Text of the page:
Ian Mond Reviews This Thing Between Us by Gus Moreno

This Thing Between Us, Gus Moreno (MCD x FSG Originals 978-0-37453-923-8, $17.00, 272pp, tp) October 2021.


I’ve never owned an Amazon Alexa. I do have a Google Nest sitting beside the TV, but other than my daughter asking the device to play songs from The Greatest Showman soundtrack, the family rarely engages with it. I am, however, aware that both the Alexa and the Nest are always listening, always recording, and, in the case of the Alexa, sometimes purchasing products for their unsus­pecting owners. This is what happens to married couple Thiago and Vera in Gus Moreno’s debut, This Thing Between Us. Their Alexa… sorry, Itza, sends them a “floppy” pink dildo in the mail. “We both just stared at it wiggle in your [Vera’s] hand,” Thiago says, “before it settled into a lazy lean over your wrist. ”It’s an amusing scene that includes the cracking line: “The dildo was already feeling like that one drunk friend who wasn’t getting the hint to just go home.” But like much of Moreno’s disquieting novel, it’s a moment underlined by grief, death, and something altogether more sinister.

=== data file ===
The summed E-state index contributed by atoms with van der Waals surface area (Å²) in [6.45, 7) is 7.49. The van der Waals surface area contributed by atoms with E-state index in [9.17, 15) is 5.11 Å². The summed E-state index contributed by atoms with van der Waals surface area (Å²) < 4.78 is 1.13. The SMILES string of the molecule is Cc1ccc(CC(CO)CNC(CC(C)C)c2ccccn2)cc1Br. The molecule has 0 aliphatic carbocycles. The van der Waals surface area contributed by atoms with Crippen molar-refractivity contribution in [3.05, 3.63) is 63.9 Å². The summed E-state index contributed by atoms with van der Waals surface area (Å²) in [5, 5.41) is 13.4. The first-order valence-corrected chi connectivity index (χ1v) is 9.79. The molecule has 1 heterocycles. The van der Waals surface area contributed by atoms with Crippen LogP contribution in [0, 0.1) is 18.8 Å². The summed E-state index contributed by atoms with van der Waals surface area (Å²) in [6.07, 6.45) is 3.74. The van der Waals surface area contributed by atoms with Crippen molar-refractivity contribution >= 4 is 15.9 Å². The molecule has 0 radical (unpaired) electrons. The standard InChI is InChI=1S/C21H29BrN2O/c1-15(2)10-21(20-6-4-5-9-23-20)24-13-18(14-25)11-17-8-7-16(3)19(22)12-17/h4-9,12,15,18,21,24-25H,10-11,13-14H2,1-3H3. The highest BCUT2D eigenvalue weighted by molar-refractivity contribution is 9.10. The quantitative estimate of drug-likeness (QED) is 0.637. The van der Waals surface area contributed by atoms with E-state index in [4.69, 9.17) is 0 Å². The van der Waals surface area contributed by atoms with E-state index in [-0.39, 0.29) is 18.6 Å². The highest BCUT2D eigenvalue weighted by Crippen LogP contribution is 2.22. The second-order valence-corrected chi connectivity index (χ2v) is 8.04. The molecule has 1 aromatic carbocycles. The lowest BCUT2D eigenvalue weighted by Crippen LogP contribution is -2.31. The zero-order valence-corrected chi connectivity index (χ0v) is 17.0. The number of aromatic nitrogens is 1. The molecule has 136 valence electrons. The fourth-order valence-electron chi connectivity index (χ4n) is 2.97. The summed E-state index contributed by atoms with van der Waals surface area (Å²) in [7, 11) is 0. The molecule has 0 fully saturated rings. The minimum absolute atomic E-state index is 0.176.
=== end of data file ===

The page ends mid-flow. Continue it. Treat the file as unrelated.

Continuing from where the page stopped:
This Thing Between Us, told from the per­spective of Thiago Alvarez, begins with the burial of Thiago’s wife, Vera. Her tragic death – the cause of which is not made immediately apparent – has completely upended his life. In working through his grief, Thiago recalls the first time he and Vera met (Thiago was matched to a job she put on the freelance labour app TaskRabbit), his mother-in-law’s disdain toward him (“to your mum… I was a burnout, someone going nowhere’’), and how together they bought and moved into a condo in Pilsen. It’s regarding the latter where Thiago and Vera’s life takes a turn for the weird. It begins with the cold spots around the condo (“like a polar vortex had found its way inside’’), then creaking floorboards, bang­ing and scratching inside the walls, and finally end with Itza purchasing not only a pink dildo but also a book with the title How to Contact the Dead. When it becomes too much, they contact the real estate agent who – after much cajoling – reveals the last tenant performed a ritual involving an animal carcass in retaliation for being evicted. Shortly after this revelation, Vera falls down a flight of stairs while rushing to work, knocked over by a young man who had just stolen a commuter’s iPhone. Her senseless death compels Thiago to leave Chicago and travel to the boondocks of Colorado where he can mourn in silence. But something nasty and ancient has followed him into the wilderness, an entity that feeds on Thiago’s guilt and anguish.